Puerto Rico ElectionsPeople wearing masks amid the COVID-19 pandemic wait in line to vote in the general election at a polling center set up at the Rafael Labra School in San Juan, Puerto Rico, Tuesday, Nov. 3, 2020. In addition to electing a governor, Puerto Ricans are voting in a non-binding referendum on statehood. (AP Photo/Carlos Giusti)
SAN JUAN, Puerto Rico (AP) — Puerto Rico's two main political parties were in a tight gubernatorial race late Tuesday after voters stood in long lines and forced polling centers to remain open late as they chose new leaders they hope can help heal a U.S. territory wracked by corruption, hurricanes, earthquakes and the coronavirus pandemic.
Early results gave a slim lead to Pedro Pierluisi of the pro-statehood New Progressive Party, the territory’s former non-voting representative in Congress who briefly served as governor following huge street protests last year that led Gov. Ricardo Rosselló to resign. Carlos Delgado of the Popular Democratic Party, which supports the island’s territorial status, was a close second.
Less than 10,000 votes separated the top two candidates after counting of nearly 90% of the ballots cast Tuesday as well as some returns from early and absentee ballots, which were also still being counted.
Meanwhile, Jenniffer González, Puerto Rico's current representative in Congress, easily won a second term.
Lagging behind in the governor's race were Juan Dalmau of the Puerto Rican Independence Party, which for the first time since the 1950s obtained double-digit support, Alexandra Lúgaro of Citizen Victory Movement, César Vázquez of the Dignity Project and independent candidate Eliezer Molina.
The results trickled in just hours after voters armed with water, snacks and folding chairs fanned themselves as they waited under a harsh sun to cast their ballots Some arrived around dawn and waited up to three hours for centers to open.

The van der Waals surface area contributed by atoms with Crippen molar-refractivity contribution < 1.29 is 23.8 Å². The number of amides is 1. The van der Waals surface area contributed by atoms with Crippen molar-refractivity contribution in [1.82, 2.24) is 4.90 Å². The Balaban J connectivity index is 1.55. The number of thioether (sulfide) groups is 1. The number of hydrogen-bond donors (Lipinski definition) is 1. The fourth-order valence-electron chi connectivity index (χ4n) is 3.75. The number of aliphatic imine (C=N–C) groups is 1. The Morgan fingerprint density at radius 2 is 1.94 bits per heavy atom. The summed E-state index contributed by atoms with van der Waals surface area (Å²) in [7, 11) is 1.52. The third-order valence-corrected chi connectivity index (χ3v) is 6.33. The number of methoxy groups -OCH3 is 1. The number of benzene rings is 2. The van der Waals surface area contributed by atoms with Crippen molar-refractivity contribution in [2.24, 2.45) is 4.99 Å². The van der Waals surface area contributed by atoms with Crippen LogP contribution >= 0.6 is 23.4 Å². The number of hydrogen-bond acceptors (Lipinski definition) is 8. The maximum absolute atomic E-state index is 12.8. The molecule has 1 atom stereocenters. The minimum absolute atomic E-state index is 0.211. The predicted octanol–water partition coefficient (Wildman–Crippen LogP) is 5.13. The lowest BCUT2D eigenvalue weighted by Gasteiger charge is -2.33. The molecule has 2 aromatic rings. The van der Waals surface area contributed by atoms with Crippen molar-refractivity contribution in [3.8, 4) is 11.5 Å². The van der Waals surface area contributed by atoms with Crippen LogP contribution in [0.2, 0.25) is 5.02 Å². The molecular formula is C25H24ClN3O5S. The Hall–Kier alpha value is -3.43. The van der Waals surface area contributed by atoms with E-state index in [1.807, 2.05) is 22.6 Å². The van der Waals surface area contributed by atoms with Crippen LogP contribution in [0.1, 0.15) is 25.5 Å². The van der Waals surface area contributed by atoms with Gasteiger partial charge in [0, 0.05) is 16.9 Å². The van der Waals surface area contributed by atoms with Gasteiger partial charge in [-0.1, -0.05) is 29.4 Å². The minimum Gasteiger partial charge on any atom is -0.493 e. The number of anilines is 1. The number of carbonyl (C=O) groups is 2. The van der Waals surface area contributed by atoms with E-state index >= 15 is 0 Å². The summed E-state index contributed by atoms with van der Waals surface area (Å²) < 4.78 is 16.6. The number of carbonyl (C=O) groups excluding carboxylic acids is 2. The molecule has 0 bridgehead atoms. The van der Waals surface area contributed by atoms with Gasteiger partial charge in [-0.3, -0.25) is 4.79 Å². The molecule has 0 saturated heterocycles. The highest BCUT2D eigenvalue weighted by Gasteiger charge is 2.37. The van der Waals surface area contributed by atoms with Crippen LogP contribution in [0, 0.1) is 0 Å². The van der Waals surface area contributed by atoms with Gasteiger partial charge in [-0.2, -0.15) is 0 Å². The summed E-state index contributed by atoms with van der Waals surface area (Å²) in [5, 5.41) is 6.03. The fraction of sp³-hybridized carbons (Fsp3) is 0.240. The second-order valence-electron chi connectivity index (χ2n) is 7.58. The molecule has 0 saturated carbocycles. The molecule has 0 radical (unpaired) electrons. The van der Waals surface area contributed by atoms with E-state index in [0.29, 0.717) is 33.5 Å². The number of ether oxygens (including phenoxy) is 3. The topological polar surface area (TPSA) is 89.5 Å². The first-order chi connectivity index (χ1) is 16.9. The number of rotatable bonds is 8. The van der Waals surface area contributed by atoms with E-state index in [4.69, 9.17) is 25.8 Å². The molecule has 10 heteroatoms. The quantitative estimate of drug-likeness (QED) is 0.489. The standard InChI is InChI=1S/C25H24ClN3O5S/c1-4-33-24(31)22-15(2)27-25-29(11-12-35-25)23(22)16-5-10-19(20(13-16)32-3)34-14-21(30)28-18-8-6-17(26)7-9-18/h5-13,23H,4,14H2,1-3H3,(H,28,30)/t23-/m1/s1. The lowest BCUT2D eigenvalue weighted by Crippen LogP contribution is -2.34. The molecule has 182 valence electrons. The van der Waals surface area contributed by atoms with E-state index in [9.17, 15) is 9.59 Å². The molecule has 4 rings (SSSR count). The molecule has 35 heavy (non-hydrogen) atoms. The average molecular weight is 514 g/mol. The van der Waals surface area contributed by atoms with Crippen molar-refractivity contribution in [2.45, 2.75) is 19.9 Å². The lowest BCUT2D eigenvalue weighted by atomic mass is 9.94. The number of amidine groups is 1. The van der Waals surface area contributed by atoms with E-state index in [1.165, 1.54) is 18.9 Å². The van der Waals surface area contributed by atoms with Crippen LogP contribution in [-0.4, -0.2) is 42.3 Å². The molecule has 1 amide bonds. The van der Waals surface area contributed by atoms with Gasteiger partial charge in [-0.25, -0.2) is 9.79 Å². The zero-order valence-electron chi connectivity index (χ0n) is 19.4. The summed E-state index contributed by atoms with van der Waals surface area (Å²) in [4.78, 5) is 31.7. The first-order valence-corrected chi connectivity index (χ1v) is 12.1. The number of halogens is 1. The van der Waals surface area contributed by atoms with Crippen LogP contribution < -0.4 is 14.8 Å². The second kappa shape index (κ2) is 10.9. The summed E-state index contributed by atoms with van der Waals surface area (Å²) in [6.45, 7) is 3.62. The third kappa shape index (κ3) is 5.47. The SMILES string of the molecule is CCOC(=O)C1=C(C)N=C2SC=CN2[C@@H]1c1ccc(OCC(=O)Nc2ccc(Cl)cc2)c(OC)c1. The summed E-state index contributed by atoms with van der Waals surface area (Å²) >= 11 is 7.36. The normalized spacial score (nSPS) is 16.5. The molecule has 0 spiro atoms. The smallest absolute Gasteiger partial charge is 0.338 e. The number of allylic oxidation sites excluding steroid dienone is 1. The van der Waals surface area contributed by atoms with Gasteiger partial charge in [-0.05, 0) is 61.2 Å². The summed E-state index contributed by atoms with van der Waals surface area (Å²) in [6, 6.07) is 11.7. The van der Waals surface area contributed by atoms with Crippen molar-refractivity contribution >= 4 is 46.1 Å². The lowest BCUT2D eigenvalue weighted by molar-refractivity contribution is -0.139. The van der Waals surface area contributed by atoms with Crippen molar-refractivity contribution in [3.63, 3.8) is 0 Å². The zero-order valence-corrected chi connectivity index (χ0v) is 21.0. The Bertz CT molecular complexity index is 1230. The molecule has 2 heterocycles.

An elderly man slowly walked past one long line, raised his cane and shouted, “Let's vote for our homeland!” as those around him cheered.
Also on the ballot was the island’s sixth referendum on whether to change its current territorial status. It asked one question: “Should Puerto Rico be admitted immediately into the union as a state?” The vote is advisory as Congress would have to approve that happening. Statehood was leading with more than 50% of support and more than 80% of votes counted, according to early results.
As people still waited to vote, Puerto Rico's elections commission began posting early results until its website crashed, eliciting a groan from many across the island who drew comparisons to a botched primary in August that forced a second round of voting.
Among those last in line as the sun went down was Alma Alicea, a 41-year-old veterinarian.
“It's been a rough couple of years,” she said, explaining why she doesn't support either of the two main parties that have long dominated politics on the island. “There are better options this time around.”